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Hey, I have no shame

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For reasons that escape me, I’ve had songs from Man of La Mancha stuck in my head. I tried to explain this to a friend of mine, and I suddenly came to the realization that he had no idea what I was talking about.

“It’s a musical.”
“A musical? You like musicals?”

And there it was–the question, hanging out there. “You like musicals?” To admit liking musicals in this society as a straight male is, for whatever reason, to accept the status of social pariah. But to hell with that. I proudly proclaimed my love of musicals, without hesitation.

And my friend looked at me funny and changed the subject.

Well, screw society. I love musicals. Yes, they’re silly, and frequently pretentious as hell. But what an art form! Because the thing is, music, done right, can convey emotion better than the greatest actor or writer. Sure, it’s ridiculous to think of people spontaneously bursting into song at emotional moments. But musicals aren’t a realistic art form–they’re an expressionistic one. And the use of song can enable an audience to get into a character’s head and viewpoint in an overwhelming and unique way.

Think of Man of La Mancha, for instance–can you think of any better way to capture the character, viewpoint and idealism of Don Quixote than “I, Don Quixote” or “Impossible Dream”? And take a look at other musicals, too. Do mere words express the agony of Christ begging for his life from his Father better than the music of “Gethsemane” in Jesus Christ, Superstar? Could the best acting performance in the world convey more compassion for the Phantom in Phantom of the Opera than the song “Music of the Night”? Answer: no.

To be sure, there are some wretched musicals out there. (“Cats” springs instantly to my mind.) But then, musicals are subject to Sturgeon’s law, just like everything else. So just admit it already–you like musicals. There’s no shame in it.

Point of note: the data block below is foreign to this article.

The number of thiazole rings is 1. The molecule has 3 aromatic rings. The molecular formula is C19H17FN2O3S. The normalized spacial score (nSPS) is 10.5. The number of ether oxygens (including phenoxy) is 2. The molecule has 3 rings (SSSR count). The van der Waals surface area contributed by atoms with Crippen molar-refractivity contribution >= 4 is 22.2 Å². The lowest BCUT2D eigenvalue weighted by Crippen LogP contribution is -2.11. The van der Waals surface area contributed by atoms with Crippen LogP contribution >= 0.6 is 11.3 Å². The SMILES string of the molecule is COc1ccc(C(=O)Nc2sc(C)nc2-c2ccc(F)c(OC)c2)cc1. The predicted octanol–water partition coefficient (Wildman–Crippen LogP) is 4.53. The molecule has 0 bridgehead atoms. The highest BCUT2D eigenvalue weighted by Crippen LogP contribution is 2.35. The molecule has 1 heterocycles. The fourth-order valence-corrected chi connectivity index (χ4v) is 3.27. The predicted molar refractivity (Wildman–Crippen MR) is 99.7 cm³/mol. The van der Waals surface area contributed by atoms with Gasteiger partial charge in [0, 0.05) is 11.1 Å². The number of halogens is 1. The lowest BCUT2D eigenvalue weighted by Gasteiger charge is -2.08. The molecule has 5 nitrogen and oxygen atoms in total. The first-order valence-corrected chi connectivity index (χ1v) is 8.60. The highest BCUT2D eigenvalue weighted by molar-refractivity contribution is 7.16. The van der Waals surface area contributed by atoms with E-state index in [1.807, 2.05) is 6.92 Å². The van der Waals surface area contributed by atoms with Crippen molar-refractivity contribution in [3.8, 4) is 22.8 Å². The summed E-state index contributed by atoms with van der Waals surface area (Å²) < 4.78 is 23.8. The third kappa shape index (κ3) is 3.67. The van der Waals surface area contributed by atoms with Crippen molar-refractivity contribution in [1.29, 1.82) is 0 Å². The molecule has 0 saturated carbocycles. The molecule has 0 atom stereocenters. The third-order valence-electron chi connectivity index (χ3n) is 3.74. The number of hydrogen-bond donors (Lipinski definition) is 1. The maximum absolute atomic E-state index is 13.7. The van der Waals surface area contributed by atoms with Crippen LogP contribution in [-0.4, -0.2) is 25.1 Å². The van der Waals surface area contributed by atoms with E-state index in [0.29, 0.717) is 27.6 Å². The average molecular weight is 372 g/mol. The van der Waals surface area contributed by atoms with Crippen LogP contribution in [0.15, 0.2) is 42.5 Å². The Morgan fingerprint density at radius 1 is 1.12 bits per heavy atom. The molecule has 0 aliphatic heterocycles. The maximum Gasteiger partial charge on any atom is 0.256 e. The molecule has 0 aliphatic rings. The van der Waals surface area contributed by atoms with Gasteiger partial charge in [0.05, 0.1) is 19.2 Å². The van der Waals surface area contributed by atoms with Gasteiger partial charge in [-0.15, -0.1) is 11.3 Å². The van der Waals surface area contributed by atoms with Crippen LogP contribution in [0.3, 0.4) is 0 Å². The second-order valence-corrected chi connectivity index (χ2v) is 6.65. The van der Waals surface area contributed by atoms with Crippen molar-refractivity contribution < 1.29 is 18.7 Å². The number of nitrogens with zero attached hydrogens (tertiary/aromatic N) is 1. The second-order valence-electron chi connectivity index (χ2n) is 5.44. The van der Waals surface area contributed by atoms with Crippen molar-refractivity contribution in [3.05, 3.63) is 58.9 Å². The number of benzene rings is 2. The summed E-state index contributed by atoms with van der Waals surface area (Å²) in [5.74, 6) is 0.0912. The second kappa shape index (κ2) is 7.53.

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About Alex Knapp

  • Oh, God, thank you for having the courage to speak out! You can’t really enjoy the South Park movie unless you’re hip to the genius of its parody of the genre. The problem, though is this: Hairspray, on Broadway, decent seats? $250 per.

  • yes, let’s hear it for musicals! btw great list, i just have to add Cabaret — blows Chicago straight outta the water. And there’s Carousel, The Music Man, West Side Story, The King & I, An American in Paris… revive the musical, amen.

  • you forgot The Producers, just saw that last weekend, fantasticly hilarious musical.

  • Bravo, Alex. No list is complete without the Rogers & Hammerstein classic Oklahoma. I agree about South Park, and what would the ultimate guy movie “Blazing Saddles” be without its three hundred Cole Porter references?

  • As a rule, I generally do not like musicals. There are two “musical”-type things I’ve liked so far: The Producers, which I saw a couple months back, and Willy Wonka & The Chocolate Factory. You might be able to draw a comparison between the two as to why I liked them and no others.

    And don’t confuse liking music from a musical with liking musicals. I think musicals, in general, are pretty annoying, but there are some talented song-writers behind the songs. To say that liking a song from a musical = liking musicals takes it too far.